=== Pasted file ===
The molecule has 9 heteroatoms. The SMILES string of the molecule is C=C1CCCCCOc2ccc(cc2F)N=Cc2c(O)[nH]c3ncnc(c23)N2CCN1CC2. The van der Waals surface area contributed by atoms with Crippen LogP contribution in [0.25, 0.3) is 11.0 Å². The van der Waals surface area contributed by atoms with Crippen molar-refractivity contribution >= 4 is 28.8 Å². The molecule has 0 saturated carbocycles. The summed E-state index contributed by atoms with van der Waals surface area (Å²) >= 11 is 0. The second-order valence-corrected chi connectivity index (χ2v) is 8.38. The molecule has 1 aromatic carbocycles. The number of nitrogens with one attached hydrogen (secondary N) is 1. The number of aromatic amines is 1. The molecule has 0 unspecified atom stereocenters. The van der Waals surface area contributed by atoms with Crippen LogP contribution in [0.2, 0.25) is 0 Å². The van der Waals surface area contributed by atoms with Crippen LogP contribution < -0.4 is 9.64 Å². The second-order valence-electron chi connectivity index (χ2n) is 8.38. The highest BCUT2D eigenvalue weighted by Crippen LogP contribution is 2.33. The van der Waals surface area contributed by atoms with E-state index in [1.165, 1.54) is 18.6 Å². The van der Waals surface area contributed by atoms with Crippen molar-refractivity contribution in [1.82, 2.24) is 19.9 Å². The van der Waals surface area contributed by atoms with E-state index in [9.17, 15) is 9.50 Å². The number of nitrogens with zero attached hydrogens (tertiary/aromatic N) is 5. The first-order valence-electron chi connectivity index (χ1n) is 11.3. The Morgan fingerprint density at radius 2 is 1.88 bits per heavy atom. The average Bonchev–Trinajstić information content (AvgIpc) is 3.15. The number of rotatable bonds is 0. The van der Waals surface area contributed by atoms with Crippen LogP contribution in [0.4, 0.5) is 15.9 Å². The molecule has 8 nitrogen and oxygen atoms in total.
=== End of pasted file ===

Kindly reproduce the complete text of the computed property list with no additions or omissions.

The molecule has 9 heteroatoms. The SMILES string of the molecule is C=C1CCCCCOc2ccc(cc2F)N=Cc2c(O)[nH]c3ncnc(c23)N2CCN1CC2. The van der Waals surface area contributed by atoms with Crippen LogP contribution in [0.25, 0.3) is 11.0 Å². The van der Waals surface area contributed by atoms with Crippen molar-refractivity contribution >= 4 is 28.8 Å². The molecule has 0 saturated carbocycles. The summed E-state index contributed by atoms with van der Waals surface area (Å²) >= 11 is 0. The second-order valence-corrected chi connectivity index (χ2v) is 8.38. The molecule has 1 aromatic carbocycles. The number of nitrogens with one attached hydrogen (secondary N) is 1. The number of aromatic amines is 1. The molecule has 0 unspecified atom stereocenters. The van der Waals surface area contributed by atoms with Crippen LogP contribution in [0.2, 0.25) is 0 Å². The van der Waals surface area contributed by atoms with Crippen LogP contribution < -0.4 is 9.64 Å². The second-order valence-electron chi connectivity index (χ2n) is 8.38. The highest BCUT2D eigenvalue weighted by Crippen LogP contribution is 2.33. The van der Waals surface area contributed by atoms with E-state index in [1.165, 1.54) is 18.6 Å². The van der Waals surface area contributed by atoms with Crippen molar-refractivity contribution in [1.82, 2.24) is 19.9 Å². The van der Waals surface area contributed by atoms with E-state index in [9.17, 15) is 9.50 Å². The number of nitrogens with zero attached hydrogens (tertiary/aromatic N) is 5. The first-order valence-electron chi connectivity index (χ1n) is 11.3. The Morgan fingerprint density at radius 2 is 1.88 bits per heavy atom. The average Bonchev–Trinajstić information content (AvgIpc) is 3.15. The number of rotatable bonds is 0. The van der Waals surface area contributed by atoms with Crippen LogP contribution in [0.4, 0.5) is 15.9 Å². The molecule has 8 nitrogen and oxygen atoms in total.